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December 26, 1997 - February 13,2018

Silver Taps: Kyle Alan Novikoff

A talented musician and dedicated friend, loved by all who knew him

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Kyle Novikoff’s musical talents, love for learning and giving spirit will remain forever in the hearts of his loved ones.

Ever since he was in 10th grade, Kyle dreamed of becoming an Aggie to study aerospace engineering — a goal he was actively working toward as a general engineering sophomore. However, Kyle’s interests spanned far beyond the classroom. In his spare time, he taught himself Japanese and composed his own music. While Kyle’s many talents were impressive, his desire to help others succeed is what continues to resonate in the memories of his friends and family today.

Kyle worked tirelessly to learn Japanese and received the opportunity to put his skills to use when his family took a trip to Japan. His father, Jason Novikoff, and mother, Ashley Novikoff, said Kyle helped them navigate the country during the family vacation.

“We went to a little cafe that was attached to a meat market,” Jason said. “He helped us pick things off the menu by reading it, and the owner of the shop was curious as to how we got there. She was really excited that he could talk to her and that she could find out where we came from and how far we came and why we went up there. She was just really excited and said, ‘Send all your friends to see me.’”

The extraordinary trips around the world were unforgettable, but Jason said some of his favorite memories of Kyle are from everyday moments, such as when he played his favorite instrument. While Kyle was a talented drummer in high school, he had a passion for the piano.

“We’d hear it all throughout the day. A lot of times it wasn’t just composing, he was running through the songs he knew,” Jason said. “He even learned the Linus and Lucy song [from Charlie Brown] for his mom.”

When Kyle moved to College Station, he lived off campus. This allowed him to keep a piano nearby at all times, giving him the opportunity to continue creating his own original work.

“He continued playing piano away at college,” Jason said. “One of the songs that he really loved he actually composed during his freshman and sophomore years, during 2016 and 2017.”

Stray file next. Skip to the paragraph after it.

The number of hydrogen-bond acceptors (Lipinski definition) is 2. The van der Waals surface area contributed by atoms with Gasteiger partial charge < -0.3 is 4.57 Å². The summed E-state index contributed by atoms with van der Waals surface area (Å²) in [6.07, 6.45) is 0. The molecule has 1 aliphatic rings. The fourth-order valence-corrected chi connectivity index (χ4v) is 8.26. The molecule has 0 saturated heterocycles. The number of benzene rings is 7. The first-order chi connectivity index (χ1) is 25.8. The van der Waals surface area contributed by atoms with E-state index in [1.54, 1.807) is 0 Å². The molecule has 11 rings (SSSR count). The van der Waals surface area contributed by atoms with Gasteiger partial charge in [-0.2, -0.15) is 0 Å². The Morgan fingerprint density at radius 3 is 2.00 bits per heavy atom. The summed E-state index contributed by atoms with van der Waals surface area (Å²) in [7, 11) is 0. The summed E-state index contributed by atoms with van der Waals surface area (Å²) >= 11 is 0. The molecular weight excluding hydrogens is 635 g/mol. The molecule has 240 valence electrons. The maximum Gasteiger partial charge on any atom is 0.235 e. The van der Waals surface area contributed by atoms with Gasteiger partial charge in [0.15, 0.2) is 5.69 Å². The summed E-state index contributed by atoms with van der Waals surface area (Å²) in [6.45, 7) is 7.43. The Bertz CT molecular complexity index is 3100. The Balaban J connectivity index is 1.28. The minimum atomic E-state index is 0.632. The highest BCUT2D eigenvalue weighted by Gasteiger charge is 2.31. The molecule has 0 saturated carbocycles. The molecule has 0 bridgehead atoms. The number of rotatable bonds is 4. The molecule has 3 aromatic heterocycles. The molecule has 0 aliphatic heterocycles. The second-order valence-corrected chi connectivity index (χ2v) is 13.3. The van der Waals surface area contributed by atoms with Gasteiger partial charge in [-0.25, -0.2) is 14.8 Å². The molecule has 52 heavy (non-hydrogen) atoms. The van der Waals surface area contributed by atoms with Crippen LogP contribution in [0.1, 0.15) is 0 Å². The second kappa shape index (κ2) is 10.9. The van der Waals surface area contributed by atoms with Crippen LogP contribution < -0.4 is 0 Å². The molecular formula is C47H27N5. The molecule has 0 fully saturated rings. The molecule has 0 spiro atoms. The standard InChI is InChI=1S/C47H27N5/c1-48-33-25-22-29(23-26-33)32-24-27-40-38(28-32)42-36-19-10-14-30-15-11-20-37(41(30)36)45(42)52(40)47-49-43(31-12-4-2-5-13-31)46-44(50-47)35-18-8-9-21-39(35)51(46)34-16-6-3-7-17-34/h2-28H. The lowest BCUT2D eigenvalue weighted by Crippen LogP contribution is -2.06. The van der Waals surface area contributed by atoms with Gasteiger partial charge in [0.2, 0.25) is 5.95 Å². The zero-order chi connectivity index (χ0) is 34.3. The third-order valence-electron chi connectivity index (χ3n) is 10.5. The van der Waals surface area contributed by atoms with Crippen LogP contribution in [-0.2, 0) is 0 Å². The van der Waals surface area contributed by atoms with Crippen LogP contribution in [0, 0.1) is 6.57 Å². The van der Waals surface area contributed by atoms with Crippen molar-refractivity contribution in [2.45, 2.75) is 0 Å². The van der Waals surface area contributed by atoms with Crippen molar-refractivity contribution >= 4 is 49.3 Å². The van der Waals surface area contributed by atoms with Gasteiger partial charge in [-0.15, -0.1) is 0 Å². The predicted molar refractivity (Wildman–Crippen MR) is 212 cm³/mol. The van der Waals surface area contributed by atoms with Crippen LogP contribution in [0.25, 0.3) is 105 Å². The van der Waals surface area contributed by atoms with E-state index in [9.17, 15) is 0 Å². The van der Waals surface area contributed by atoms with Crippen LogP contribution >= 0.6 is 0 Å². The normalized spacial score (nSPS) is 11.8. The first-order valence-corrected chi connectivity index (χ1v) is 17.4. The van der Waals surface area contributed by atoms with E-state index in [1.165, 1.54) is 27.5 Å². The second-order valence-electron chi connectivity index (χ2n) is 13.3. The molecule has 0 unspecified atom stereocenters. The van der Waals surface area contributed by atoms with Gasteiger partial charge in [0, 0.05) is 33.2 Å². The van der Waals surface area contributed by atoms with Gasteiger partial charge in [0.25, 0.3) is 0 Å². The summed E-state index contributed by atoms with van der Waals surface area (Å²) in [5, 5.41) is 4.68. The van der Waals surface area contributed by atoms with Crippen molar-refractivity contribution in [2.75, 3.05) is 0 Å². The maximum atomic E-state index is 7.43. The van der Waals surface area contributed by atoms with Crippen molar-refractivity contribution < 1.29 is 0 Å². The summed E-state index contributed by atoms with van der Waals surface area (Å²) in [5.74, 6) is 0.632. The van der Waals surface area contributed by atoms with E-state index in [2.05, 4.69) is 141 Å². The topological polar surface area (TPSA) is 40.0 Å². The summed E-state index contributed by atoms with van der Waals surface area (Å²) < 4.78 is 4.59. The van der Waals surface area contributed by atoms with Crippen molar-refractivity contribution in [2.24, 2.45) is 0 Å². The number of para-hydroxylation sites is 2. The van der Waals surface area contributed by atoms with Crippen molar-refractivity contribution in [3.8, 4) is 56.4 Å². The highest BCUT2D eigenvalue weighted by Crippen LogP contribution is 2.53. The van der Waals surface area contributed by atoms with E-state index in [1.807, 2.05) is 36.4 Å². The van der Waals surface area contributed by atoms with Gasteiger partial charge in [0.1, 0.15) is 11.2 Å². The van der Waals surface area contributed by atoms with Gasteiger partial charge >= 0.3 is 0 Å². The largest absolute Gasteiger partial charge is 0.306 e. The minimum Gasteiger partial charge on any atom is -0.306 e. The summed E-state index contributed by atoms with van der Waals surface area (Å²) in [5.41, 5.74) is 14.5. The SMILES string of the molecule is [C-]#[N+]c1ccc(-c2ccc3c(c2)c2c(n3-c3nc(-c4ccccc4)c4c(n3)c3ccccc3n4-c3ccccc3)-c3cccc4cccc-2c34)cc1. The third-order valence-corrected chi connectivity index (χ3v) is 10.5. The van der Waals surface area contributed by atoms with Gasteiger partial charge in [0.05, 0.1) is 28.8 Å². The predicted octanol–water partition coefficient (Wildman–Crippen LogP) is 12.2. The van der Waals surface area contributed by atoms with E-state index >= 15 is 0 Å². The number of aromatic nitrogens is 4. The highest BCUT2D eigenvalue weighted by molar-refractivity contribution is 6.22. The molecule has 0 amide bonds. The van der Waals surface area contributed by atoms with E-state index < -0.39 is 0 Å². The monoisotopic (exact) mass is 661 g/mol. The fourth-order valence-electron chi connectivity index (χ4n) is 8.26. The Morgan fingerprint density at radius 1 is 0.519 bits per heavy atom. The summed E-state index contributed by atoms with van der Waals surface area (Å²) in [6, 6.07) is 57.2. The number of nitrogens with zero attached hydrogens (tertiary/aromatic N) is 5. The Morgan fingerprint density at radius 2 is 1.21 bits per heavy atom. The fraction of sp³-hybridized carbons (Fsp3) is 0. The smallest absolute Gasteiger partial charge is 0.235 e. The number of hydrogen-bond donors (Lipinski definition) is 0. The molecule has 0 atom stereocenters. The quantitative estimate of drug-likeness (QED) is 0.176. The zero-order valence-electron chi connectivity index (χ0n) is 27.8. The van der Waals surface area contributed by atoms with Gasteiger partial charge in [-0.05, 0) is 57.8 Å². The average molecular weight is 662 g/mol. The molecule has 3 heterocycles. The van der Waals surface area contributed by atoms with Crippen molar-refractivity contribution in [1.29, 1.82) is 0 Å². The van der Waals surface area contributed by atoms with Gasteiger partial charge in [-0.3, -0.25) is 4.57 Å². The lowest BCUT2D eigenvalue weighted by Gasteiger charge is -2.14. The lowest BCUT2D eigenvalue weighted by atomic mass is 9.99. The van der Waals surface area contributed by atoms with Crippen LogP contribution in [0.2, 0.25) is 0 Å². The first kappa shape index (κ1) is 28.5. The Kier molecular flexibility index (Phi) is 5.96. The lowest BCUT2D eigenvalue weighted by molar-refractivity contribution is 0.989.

Madeleine Parkison, civil engineering sophomore, had known Kyle since first grade and said while he was known for being a gifted musician, he will also be remembered as someone who cared deeply for those around him.

“I really struggled with calculus in high school and he helped me with that,” Parkison said. “He was a very giving person … When I had questions, he was always helped me out, whether it was school projects or anything, he always just very helpful to others. He wanted to be successful and wanted others to be successful as well.”

Parkison said it was Kyle’s competitive, yet caring, attitude that pushed her to improve herself.

“He had a very competitive spirit,” Parkison said. “If you didn’t know him initially, you wouldn’t think that … He was competitive but he wants everyone to do their best. That really helped me push through that first year of engineering. He was there to help when I needed it but he also made me want to do better.”

Parkison said she will always remember Kyle’s determination, a characteristic she will continue to apply in her own life.

“I think he kind of taught me that you can do anything you set your mind to,” Parkison said. “For me, that’s really important. When he found something he really enjoyed he became really good at it, like engineering, drumline, anything. I think for me that’s what I would carry on.”

As Kyle’s family moves forward, Jason said he and Ashley will always treasure the time they had with Kyle.

“The main thing we’re going to carry on is all the memories of adventures we had,” Jason said. “Japan was one of the trips but we went on quite a few trips so we experienced lots of vacations and cultures. We liked to go hiking wherever we went, we would find a place where we could kind of get out of where all the tourists were, see the nature and the country. We’re going to continue doing adventures and remembering him as we go. As we go on other adventures, we’ll remember that he liked this kind of thing and we’ll carry him in spirit with us.”

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